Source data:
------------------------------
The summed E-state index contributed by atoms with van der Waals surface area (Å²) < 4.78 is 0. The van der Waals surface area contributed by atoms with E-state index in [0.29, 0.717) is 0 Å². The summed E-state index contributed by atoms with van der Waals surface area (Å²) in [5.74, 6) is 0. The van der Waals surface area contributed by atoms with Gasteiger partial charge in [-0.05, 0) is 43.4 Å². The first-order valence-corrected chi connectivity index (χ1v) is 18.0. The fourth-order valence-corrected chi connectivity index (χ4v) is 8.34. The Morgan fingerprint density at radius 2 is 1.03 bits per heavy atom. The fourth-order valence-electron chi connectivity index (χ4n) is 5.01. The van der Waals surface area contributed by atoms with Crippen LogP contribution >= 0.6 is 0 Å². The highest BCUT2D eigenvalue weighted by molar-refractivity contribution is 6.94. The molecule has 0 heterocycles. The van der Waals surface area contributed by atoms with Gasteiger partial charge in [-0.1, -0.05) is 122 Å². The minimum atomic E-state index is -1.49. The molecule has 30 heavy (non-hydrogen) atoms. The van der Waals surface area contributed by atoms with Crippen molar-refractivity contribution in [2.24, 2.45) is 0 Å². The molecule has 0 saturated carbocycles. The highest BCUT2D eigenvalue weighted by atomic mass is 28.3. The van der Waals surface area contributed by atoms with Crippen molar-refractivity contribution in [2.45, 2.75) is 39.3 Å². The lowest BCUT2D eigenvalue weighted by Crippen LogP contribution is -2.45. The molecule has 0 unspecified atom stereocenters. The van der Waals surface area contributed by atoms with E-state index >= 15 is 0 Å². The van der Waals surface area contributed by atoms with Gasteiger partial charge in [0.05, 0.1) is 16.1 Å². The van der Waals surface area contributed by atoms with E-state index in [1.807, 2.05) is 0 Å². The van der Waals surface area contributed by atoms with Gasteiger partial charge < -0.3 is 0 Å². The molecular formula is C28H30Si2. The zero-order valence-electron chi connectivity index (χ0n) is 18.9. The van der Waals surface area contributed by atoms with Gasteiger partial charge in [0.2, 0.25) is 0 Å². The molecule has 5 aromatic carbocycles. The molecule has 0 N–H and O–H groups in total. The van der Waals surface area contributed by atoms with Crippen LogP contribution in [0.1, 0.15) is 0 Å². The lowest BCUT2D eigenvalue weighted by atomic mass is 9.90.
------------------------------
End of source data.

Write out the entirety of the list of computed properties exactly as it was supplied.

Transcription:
The summed E-state index contributed by atoms with van der Waals surface area (Å²) < 4.78 is 0. The van der Waals surface area contributed by atoms with E-state index in [0.29, 0.717) is 0 Å². The summed E-state index contributed by atoms with van der Waals surface area (Å²) in [5.74, 6) is 0. The van der Waals surface area contributed by atoms with Gasteiger partial charge in [-0.05, 0) is 43.4 Å². The first-order valence-corrected chi connectivity index (χ1v) is 18.0. The fourth-order valence-corrected chi connectivity index (χ4v) is 8.34. The Morgan fingerprint density at radius 2 is 1.03 bits per heavy atom. The fourth-order valence-electron chi connectivity index (χ4n) is 5.01. The van der Waals surface area contributed by atoms with Crippen LogP contribution >= 0.6 is 0 Å². The highest BCUT2D eigenvalue weighted by molar-refractivity contribution is 6.94. The molecule has 0 heterocycles. The van der Waals surface area contributed by atoms with Gasteiger partial charge in [-0.1, -0.05) is 122 Å². The minimum atomic E-state index is -1.49. The molecule has 30 heavy (non-hydrogen) atoms. The van der Waals surface area contributed by atoms with Crippen molar-refractivity contribution in [2.24, 2.45) is 0 Å². The molecule has 0 saturated carbocycles. The highest BCUT2D eigenvalue weighted by atomic mass is 28.3. The van der Waals surface area contributed by atoms with Crippen molar-refractivity contribution in [2.45, 2.75) is 39.3 Å². The lowest BCUT2D eigenvalue weighted by Crippen LogP contribution is -2.45. The molecule has 0 unspecified atom stereocenters. The van der Waals surface area contributed by atoms with E-state index >= 15 is 0 Å². The van der Waals surface area contributed by atoms with Gasteiger partial charge in [0.05, 0.1) is 16.1 Å². The van der Waals surface area contributed by atoms with E-state index in [1.807, 2.05) is 0 Å². The van der Waals surface area contributed by atoms with Gasteiger partial charge < -0.3 is 0 Å². The molecular formula is C28H30Si2. The zero-order valence-electron chi connectivity index (χ0n) is 18.9. The van der Waals surface area contributed by atoms with Gasteiger partial charge in [0.2, 0.25) is 0 Å². The molecule has 5 aromatic carbocycles. The molecule has 0 N–H and O–H groups in total. The van der Waals surface area contributed by atoms with Crippen LogP contribution in [0.1, 0.15) is 0 Å². The lowest BCUT2D eigenvalue weighted by atomic mass is 9.90.